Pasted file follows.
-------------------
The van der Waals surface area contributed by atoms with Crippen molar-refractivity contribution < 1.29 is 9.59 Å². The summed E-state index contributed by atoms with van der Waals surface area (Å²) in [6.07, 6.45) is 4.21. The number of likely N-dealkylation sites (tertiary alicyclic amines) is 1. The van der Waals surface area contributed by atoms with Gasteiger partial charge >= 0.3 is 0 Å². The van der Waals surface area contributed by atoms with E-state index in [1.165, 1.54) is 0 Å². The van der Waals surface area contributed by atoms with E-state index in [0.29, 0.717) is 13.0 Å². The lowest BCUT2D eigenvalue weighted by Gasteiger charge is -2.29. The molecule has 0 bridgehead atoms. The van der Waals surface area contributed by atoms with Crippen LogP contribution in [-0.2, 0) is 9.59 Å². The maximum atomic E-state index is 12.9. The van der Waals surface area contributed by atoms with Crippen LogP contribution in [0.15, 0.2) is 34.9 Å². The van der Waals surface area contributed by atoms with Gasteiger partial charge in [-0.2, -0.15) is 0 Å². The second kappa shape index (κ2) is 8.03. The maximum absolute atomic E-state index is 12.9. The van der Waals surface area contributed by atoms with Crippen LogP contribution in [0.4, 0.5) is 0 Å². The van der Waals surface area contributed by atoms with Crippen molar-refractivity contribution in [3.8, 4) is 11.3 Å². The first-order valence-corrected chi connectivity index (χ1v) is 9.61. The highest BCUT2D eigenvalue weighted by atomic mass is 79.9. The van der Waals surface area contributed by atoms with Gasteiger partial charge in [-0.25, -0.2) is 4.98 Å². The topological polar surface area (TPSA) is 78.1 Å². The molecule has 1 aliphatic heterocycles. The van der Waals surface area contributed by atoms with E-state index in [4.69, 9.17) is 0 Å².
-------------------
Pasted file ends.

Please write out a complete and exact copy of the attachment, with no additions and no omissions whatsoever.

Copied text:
The van der Waals surface area contributed by atoms with Crippen molar-refractivity contribution < 1.29 is 9.59 Å². The summed E-state index contributed by atoms with van der Waals surface area (Å²) in [6.07, 6.45) is 4.21. The number of likely N-dealkylation sites (tertiary alicyclic amines) is 1. The van der Waals surface area contributed by atoms with Gasteiger partial charge >= 0.3 is 0 Å². The van der Waals surface area contributed by atoms with E-state index in [1.165, 1.54) is 0 Å². The van der Waals surface area contributed by atoms with E-state index in [0.29, 0.717) is 13.0 Å². The lowest BCUT2D eigenvalue weighted by Gasteiger charge is -2.29. The molecule has 0 bridgehead atoms. The van der Waals surface area contributed by atoms with Crippen LogP contribution in [-0.2, 0) is 9.59 Å². The maximum atomic E-state index is 12.9. The van der Waals surface area contributed by atoms with Crippen LogP contribution in [0.15, 0.2) is 34.9 Å². The van der Waals surface area contributed by atoms with Gasteiger partial charge in [-0.2, -0.15) is 0 Å². The second kappa shape index (κ2) is 8.03. The maximum absolute atomic E-state index is 12.9. The van der Waals surface area contributed by atoms with Crippen LogP contribution in [0.4, 0.5) is 0 Å². The van der Waals surface area contributed by atoms with Crippen molar-refractivity contribution in [3.8, 4) is 11.3 Å². The first-order valence-corrected chi connectivity index (χ1v) is 9.61. The highest BCUT2D eigenvalue weighted by atomic mass is 79.9. The van der Waals surface area contributed by atoms with Gasteiger partial charge in [-0.25, -0.2) is 4.98 Å². The topological polar surface area (TPSA) is 78.1 Å². The molecule has 1 aliphatic heterocycles. The van der Waals surface area contributed by atoms with E-state index in [4.69, 9.17) is 0 Å².